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The Gamers: Hands of Fate (2013)

6.6
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Ratings: 6.6/10 from 273 users  
Reviews: 8 user | 1 critic

When Cass (Brian Lewis) sets his eye on scoring a date with Natalie (Trin Miller), one of the world's top Romance of the Nine Empires players, she issues him a challenge: to show that he's ... See full summary »

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Title: The Gamers: Hands of Fate (2013)

The Gamers: Hands of Fate (2013) on IMDb 6.6/10

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Cast

Cast overview, first billed only:
Brian Lewis ...
...
Natalie
Samara Lerman ...
Myriad
Jesse Lee Keeter ...
Dundareel
Nathan Rice ...
Carol Roscoe ...
Scott C. Brown ...
Christian Doyle ...
...
Penelope / Luster (as Jen Page)
...
...
Jase
Ahren Buhmann ...
Byron
M.J. Sieber ...
Hunter
Jessica Avellone ...
Coeli Quando (The Messenger) (as Jesica Avellone)
Anne Allgood ...
The Queen
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Storyline

When Cass (Brian Lewis) sets his eye on scoring a date with Natalie (Trin Miller), one of the world's top Romance of the Nine Empires players, she issues him a challenge: to show that he's gamer enough to win this year's national championship. Determined to prove that he can win any game, Cass enlists his long-suffering game buddy, Leo (Scott C. Brown) to teach him everything he needs to know about collectible card games. But The Legacy, a group of hardcore gamers with an evil plan, has raised an army of the undead to win the game for themselves. Written by Anonymous

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15 August 2013 (USA)  »

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Did You Know?

Quotes

Cass: Hey, Natalie!
Natalie: Hey, wedgehead!
Cass: Remember me? I'm the guy that's gonna put your king on the throne.
Natalie: Right! Only it's Queen and, oh dear God, you thought I was serious.
Cass: I expect that date when I win.
[catcalls from the Legacy]
Cass: Why is the bowling team here?
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Connections

References Star Wars: Episode V - The Empire Strikes Back (1980) See more »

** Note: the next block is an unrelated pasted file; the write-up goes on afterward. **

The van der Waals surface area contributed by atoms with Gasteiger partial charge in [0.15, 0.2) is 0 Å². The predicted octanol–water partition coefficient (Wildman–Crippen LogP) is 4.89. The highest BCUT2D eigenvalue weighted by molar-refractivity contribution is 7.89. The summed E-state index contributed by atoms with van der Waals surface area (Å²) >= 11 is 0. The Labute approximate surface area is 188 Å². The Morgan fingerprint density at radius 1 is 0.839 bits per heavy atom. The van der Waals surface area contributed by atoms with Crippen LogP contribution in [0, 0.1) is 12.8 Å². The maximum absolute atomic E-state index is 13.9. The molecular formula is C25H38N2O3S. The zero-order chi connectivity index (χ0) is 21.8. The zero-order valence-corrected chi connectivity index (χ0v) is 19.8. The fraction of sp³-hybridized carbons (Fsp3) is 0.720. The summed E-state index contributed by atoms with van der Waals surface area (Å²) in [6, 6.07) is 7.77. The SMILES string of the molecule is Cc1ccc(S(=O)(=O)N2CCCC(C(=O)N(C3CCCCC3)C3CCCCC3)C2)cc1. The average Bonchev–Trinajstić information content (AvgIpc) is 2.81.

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User Reviews

 
A change of pace, but a good one.
7 September 2013 | by (Buffalo, NY) – See all my reviews

Those I've spoken to who have watched G:HoF seem divided into two camps. The first camp is disappointed, because the movie isn't what they expected. In fairness, G:HoF is quite a departure from Gamers and Gamers: Dorkness Rising. The humor is more subdued, and the storyline is much more pronounced; the film is primarily character-driven rather than situation-driven.

The second camp...and I fall firmly in this camp...are pleased with the movie for precisely those reasons. I honestly think that if they'd tried to do a third movie exactly in the vein of the original, it would have fallen flat. There are only so many joking references to gaming tropes and clichés you can make before the material starts to become stale.

Instead, the third movie builds on the characters established in the second, fleshing them out and humanizing them; making them less caricatures and more fully-fleshed characters. Cass takes the role of protagonist, and while he's still the same cocky, hyper-competitive power-gamer, he's given a chance to demonstrate other facets of his personality; there's real character development here, and you find yourself rooting for him as the film progresses. Leo gets a welcome chance to be something other than "the guy who dies a lot"--I personally think that Scott Brown is one of the most talented actors in a talented cast, and it's nice to see him get a chance to show it.

The focus is on a collectible card game in this film, but I found that much of the humor is a loving send-up, not just of CCGs or gaming conventions, but of epic fantasies and their tropes, with a good dose of spaghetti Western thrown in. Most of the well-worn and well-loved conventions are here: the rebellious loner who comes to down to find it beset by a tyrannical band of marauders; the call to heroism; his initial resistance ("I'm just passing through") worn down as he comes to care for the community; his arrival at the last minute for the showdown with the villain.

One discordant note for me is Gary's subplot. It starts off funny, but quickly goes in a very dark direction that doesn't seem to mesh well with the overall tone of the film...less "Eccentric gamer" and more "Seriously psychologically disturbed gamer." While, yes, there were over-the-top acts of violence in the earlier films, those were generally confined to the characters within the games. Seeing similar behavior from one of the players comes across as less funny and more disturbing.

Apart from that, though, the film's a very solid and enjoyable one, and one I plan to both own and watch again.


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